Generally, we associate the start of a new year with an opportunity to renew old goals and set new ones. When we think about goal-setting, we think about using organizational aids, such as calendars and planners, as well as the importance of taking action and staying committed. However, research has emphasized the relationship between a positive mindset and successful goal completion. For example, in her book on human motivation, psychologist Carol Dweck, described the importance of having a “growth mindset” which she defined as believing that your abilities can be developed through “dedication and hard work.”
Whereas there is no doubt that discipline and dedication are essential to reaching both short-term and long-term goals, developing and maintaining a goal-setting mindset is an effective and necessary approach for goal completion. The following are some strategies for developing a successful goal-setting mindset that you can practice as you work to stay faithful to your new years’ resolutions. Feel free to share these tips with your students, clinic colleagues, clients, and/or anyone else you think could benefit from reflecting on goal-setting at the beginning of this new year.
- Set Realistic Expectations and Timelines.
When setting goals for the new year, a common mistake is to expect to experience the same conditions the entire year. For example, in January, most of us feel refreshed after the holiday break. However, as the year progresses, we are likely to burn out. Therefore, we should not assume that we will experience the same levels of energy every day or every month.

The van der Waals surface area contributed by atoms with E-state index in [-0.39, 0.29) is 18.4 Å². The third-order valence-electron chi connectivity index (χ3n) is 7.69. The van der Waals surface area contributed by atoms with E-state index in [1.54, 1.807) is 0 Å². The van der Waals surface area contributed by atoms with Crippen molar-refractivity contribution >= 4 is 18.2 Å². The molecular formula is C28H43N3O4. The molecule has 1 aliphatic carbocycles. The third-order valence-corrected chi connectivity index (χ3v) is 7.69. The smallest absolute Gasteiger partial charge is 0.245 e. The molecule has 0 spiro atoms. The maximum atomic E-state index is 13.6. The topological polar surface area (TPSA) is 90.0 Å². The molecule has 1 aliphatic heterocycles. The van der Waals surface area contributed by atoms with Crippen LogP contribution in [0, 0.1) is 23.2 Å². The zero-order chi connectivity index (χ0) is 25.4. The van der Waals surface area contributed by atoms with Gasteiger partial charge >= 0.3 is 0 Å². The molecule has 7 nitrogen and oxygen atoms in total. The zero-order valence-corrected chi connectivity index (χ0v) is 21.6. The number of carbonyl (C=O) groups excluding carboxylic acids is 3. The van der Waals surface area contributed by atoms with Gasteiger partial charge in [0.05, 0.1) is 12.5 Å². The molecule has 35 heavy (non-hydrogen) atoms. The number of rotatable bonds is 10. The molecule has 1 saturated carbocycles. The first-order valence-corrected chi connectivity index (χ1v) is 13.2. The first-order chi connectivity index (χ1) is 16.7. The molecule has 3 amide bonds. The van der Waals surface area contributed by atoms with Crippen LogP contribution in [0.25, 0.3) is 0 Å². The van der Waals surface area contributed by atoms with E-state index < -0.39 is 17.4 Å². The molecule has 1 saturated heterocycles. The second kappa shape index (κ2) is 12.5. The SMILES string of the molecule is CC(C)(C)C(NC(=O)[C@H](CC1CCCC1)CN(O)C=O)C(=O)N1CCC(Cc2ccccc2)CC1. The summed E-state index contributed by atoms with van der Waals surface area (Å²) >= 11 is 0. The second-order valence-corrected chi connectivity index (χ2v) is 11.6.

Perhaps, you currently have more free time to focus on your goals than you will in a month or at midyear. Consider how there may be unexpected changes and conditions outside of your control. This is why it is important to set realistic expectations and timelines, as well as learn to be flexible with the plans you make. Expectations and timelines should help you hold yourself accountable with your goals, rather than pressure you to idealize perfect outcomes due to fear of failure. Try to establish a tentative plan and review your expectations as you move forward in order to maintain a healthy mindset regarding your goals.
- Do Not Rely Solely on Motivation.
Unfortunately, motivation can be affected by several factors, including mood and energy levels. Motivation can be fleeting, and by depending exclusively on it, we are more likely to experience distractions and obstacles that can interrupt goal completion. Rather than relying only on motivation, try to develop self-discipline. Discipline includes establishing a system that allows you to work progressively towards your goals. Furthermore, self-discipline can help you achieve your goals because it is usually steadier than motivation. Try to implement and adhere to a system that works for you and that enables you to continue working on your goals regardless of the level of motivation you experience.
- Embrace Progress (not perfection!)